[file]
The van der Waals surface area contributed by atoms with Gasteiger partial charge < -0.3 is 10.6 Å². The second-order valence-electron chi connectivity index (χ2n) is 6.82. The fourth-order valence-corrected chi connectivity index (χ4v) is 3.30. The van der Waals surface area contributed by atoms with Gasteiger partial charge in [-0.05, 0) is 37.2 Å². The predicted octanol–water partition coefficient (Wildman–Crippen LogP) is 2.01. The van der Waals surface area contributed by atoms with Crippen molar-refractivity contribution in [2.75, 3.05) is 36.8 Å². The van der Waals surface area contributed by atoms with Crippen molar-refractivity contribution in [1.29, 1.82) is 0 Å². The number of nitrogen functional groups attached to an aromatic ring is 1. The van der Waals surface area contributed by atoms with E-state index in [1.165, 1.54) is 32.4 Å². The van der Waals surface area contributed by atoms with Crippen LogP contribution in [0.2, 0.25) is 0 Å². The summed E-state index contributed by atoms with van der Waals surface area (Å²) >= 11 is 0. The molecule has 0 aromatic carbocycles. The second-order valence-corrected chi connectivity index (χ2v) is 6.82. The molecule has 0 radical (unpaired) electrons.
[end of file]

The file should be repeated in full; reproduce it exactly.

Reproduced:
The van der Waals surface area contributed by atoms with Gasteiger partial charge < -0.3 is 10.6 Å². The second-order valence-electron chi connectivity index (χ2n) is 6.82. The fourth-order valence-corrected chi connectivity index (χ4v) is 3.30. The van der Waals surface area contributed by atoms with Gasteiger partial charge in [-0.05, 0) is 37.2 Å². The predicted octanol–water partition coefficient (Wildman–Crippen LogP) is 2.01. The van der Waals surface area contributed by atoms with Crippen molar-refractivity contribution in [2.75, 3.05) is 36.8 Å². The van der Waals surface area contributed by atoms with Crippen molar-refractivity contribution in [1.29, 1.82) is 0 Å². The number of nitrogen functional groups attached to an aromatic ring is 1. The van der Waals surface area contributed by atoms with E-state index in [1.165, 1.54) is 32.4 Å². The van der Waals surface area contributed by atoms with Crippen LogP contribution in [0.2, 0.25) is 0 Å². The summed E-state index contributed by atoms with van der Waals surface area (Å²) >= 11 is 0. The molecule has 0 aromatic carbocycles. The second-order valence-corrected chi connectivity index (χ2v) is 6.82. The molecule has 0 radical (unpaired) electrons.